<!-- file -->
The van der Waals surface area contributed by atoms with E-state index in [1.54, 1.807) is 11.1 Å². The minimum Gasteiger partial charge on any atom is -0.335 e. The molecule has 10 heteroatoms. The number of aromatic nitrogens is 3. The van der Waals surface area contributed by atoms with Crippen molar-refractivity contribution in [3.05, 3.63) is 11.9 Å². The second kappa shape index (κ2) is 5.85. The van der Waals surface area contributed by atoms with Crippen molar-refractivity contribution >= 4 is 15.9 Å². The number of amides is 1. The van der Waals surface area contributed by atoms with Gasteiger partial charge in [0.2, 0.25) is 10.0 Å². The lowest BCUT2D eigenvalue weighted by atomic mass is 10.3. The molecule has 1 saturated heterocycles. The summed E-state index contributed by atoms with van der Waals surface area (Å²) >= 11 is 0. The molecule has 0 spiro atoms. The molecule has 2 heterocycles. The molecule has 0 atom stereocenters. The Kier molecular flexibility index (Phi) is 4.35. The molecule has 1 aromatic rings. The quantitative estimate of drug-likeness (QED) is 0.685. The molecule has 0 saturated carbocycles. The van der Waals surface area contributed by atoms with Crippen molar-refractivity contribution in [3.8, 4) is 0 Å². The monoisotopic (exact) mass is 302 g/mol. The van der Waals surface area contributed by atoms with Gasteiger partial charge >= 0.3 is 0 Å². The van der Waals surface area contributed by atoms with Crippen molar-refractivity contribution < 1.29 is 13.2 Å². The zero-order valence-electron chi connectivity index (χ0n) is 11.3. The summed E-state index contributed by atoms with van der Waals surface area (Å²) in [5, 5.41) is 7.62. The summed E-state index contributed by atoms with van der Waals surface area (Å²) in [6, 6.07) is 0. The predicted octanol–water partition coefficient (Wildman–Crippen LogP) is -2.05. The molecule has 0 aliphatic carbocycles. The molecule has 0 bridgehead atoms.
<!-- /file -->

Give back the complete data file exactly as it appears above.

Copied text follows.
The van der Waals surface area contributed by atoms with E-state index in [1.54, 1.807) is 11.1 Å². The minimum Gasteiger partial charge on any atom is -0.335 e. The molecule has 10 heteroatoms. The number of aromatic nitrogens is 3. The van der Waals surface area contributed by atoms with Crippen molar-refractivity contribution in [3.05, 3.63) is 11.9 Å². The second kappa shape index (κ2) is 5.85. The van der Waals surface area contributed by atoms with Crippen molar-refractivity contribution >= 4 is 15.9 Å². The number of amides is 1. The van der Waals surface area contributed by atoms with Gasteiger partial charge in [0.2, 0.25) is 10.0 Å². The lowest BCUT2D eigenvalue weighted by atomic mass is 10.3. The molecule has 1 saturated heterocycles. The summed E-state index contributed by atoms with van der Waals surface area (Å²) >= 11 is 0. The molecule has 0 spiro atoms. The molecule has 2 heterocycles. The molecule has 0 atom stereocenters. The Kier molecular flexibility index (Phi) is 4.35. The molecule has 1 aromatic rings. The quantitative estimate of drug-likeness (QED) is 0.685. The molecule has 0 saturated carbocycles. The van der Waals surface area contributed by atoms with Crippen molar-refractivity contribution in [3.8, 4) is 0 Å². The monoisotopic (exact) mass is 302 g/mol. The van der Waals surface area contributed by atoms with Gasteiger partial charge >= 0.3 is 0 Å². The van der Waals surface area contributed by atoms with Crippen molar-refractivity contribution < 1.29 is 13.2 Å². The zero-order valence-electron chi connectivity index (χ0n) is 11.3. The summed E-state index contributed by atoms with van der Waals surface area (Å²) in [5, 5.41) is 7.62. The summed E-state index contributed by atoms with van der Waals surface area (Å²) in [6, 6.07) is 0. The predicted octanol–water partition coefficient (Wildman–Crippen LogP) is -2.05. The molecule has 0 aliphatic carbocycles. The molecule has 0 bridgehead atoms.